Using special X-rays known as cone-beam CT scans, Martin said the clinic creates three-dimensional images that are imported into software where the treatment team can virtually perform the surgery.
“So we can perform the surgery in the computer before we execute it in the mouth,” Martin says.
Once the surgery is practiced on the computer and the dental implants are placed exactly where they need to be, a surgical template is designed that fits into the patient’s mouth at the time of surgery that will guide the surgeon in that exact direction, Martin said. That template design is then sent to the 3-D printer, which will print and fabricate the surgical guide so it can be inserted into the mouth during the implant surgery.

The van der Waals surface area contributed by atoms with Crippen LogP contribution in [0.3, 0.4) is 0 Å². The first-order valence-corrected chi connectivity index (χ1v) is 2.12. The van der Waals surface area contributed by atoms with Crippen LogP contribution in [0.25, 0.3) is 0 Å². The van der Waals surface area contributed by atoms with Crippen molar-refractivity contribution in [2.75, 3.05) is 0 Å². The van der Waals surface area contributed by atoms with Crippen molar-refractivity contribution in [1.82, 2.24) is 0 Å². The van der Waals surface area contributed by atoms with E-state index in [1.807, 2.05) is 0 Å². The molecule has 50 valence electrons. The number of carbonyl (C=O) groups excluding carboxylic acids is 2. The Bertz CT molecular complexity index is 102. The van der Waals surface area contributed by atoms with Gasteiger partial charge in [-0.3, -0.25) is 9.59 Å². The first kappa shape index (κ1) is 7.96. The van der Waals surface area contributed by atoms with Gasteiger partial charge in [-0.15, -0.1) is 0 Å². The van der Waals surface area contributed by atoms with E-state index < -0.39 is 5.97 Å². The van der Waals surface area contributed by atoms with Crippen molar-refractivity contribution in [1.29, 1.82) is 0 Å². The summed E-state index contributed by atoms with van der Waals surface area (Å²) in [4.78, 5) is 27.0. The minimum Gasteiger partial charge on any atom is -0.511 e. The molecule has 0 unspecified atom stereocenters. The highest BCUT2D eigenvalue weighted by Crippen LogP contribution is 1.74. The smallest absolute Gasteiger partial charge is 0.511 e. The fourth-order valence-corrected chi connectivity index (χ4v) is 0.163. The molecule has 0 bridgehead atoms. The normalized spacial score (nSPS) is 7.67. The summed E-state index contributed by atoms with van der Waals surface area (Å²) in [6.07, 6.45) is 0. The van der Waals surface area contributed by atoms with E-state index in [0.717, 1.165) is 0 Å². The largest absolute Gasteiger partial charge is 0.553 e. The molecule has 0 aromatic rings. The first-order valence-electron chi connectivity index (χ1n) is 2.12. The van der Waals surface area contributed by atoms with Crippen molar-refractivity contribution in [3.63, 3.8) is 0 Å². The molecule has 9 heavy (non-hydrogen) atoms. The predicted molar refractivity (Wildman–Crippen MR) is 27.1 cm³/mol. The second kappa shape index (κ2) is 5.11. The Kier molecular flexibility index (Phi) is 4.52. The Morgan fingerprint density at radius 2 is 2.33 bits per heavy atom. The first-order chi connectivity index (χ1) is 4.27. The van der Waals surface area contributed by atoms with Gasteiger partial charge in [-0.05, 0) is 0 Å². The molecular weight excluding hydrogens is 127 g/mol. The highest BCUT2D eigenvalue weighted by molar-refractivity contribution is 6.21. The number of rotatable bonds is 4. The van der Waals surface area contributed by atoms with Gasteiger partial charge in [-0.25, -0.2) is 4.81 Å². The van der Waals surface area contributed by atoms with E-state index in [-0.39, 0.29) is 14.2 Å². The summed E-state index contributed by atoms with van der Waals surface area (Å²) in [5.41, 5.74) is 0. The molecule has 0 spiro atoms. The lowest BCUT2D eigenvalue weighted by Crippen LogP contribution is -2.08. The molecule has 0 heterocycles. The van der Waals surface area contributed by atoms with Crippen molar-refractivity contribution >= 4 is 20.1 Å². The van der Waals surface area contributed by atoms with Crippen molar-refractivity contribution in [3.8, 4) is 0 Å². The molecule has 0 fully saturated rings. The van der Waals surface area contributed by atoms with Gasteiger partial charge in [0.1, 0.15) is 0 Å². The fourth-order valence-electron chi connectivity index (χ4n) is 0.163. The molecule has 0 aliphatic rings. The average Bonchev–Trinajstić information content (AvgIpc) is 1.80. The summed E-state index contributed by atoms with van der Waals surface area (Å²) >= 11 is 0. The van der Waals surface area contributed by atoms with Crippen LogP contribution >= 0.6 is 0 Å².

The 3-D printer makes the process go much smoother, allowing for increased accuracy and decreased surgical and healing time, Martin said. The printing technology also acts as a beneficial tool for making educational materials to train dentists, offering the same degree of accuracy and consistency to each item printed.
“The ability to print in combination with the software technology is really opening up avenues that we didn’t have before,” he says. “It shows the kind of technology we have, where we are going and the different things we can do.”
Similar to 3-D printing, computer-aided design can also be used for a subtractive process, known as 3-D milling — a process used by Geraldine Weinstein, D.D.S., a clinical associate professor at the UF College of Dentistry.
“Instead of building something from plastic or whatever you want to print with, we are taking away from a block of porcelain and cutting it into shape and size, like a crown for a tooth,” says Weinstein.
The process is completed with the help of large milling machines, but is still designed using the same process as that of 3-D printing. This method is used for restorations like crowns and bridges.